With the exception of maybe three classes, all of my professors have relied on using the whiteboard or projector when teaching in the classroom. As a student with low vision, I can sometimes have difficulty reading what is on the board and am frequently asking questions about what something says. Luckily, my professors are always willing to help me, and have even helped me figure out things that they can do to help improve the readability of the board for all students, not just me. So today I will be sharing how to make things on the board easier to see for all students.
Whenever my professors write material on the board with faded markers, or with light colored markers in colors like green or orange, I find the board difficult to read or make a lot of errors when copying notes because the colors provide poor contrast. I ask my professors to write on the board using black, red, or blue markers that are easy to see and that provide high contrast against the white or off-white background of the dry erase board. Students with perfect vision find it much easier to read information as well, especially during night classes or when they are sitting in the back row. Read more about choosing the perfect seat for class here.
One of my friends with a learning disability was talking to me about how they could never figure out what the teacher was writing when they used script or cursive writing on the board. Another one of my friends agreed, saying that it was difficult to tell what someone was writing when all of the letters ran into each other. Plus, students with both diagnosed and undiagnosed vision issues alike could get very frustrated reading the board. I have requested for my professors to use print handwriting whenever possible when writing on the board, and my friends have requested that material on the board be rewritten if they find it is too hard to read.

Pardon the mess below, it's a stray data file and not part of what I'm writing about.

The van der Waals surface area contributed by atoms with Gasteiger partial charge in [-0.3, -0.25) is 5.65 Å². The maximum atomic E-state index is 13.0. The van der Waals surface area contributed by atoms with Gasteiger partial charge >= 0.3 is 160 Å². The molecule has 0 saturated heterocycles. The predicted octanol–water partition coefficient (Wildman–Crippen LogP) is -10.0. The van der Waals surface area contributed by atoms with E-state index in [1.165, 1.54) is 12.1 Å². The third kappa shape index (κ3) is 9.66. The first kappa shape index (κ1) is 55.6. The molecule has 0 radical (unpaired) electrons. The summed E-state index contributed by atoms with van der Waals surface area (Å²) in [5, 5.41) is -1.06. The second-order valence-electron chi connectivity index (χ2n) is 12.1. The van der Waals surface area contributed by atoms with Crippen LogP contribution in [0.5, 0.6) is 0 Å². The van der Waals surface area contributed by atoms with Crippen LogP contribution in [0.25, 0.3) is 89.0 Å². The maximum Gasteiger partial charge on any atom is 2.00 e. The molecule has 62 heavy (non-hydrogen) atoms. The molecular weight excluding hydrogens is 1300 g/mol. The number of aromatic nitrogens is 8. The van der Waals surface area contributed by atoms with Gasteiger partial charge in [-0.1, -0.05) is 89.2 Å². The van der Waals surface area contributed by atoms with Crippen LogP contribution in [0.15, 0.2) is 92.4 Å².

A while ago, my professor was drawing a complex diagram on the board and figured that everyone in the class could see the difference between the similar looking shapes on the board. When it came time for us to practice, they were very surprised to see that a lot of us had drawn the diagram incorrectly, and almost everyone who had drawn it incorrectly wore glasses or contacts. It helps me a lot when my professors describe what they are drawing so that I can follow along, and I appreciate when they distinguish between shapes by using different colored markers or shading in patterns. Another great way to show diagrams is by using tactile materials- read more about creating tactile materials here.
I use the whiteboard camera function in Microsoft Office OneNote very frequently to create an OCR file that I can add to my notes easily. I know someone else who will take pictures of the board so that they can write out the notes later. There are other students who take pictures of the board so that they can study for the test better. Before erasing the board, give students the opportunity to take a picture of the board so they can use the information at a later time. Read more about how I use Microsoft Office OneNote in the classroom here.
Gray pencil lead on white paper (or any other paper color) can be very difficult to read, as the text can look faded. And if something has to be erased, then the paper can become more difficult to read due to the shadow of what was erased. I have requested that pen be used when someone is writing on the document camera for better contrast, and many other students have done the same in my classes. I highly recommend using Sharpie ultra fine tip pens, which are my writing utensil of choice that I bring to class with me. Read more about what’s in my college backpack here.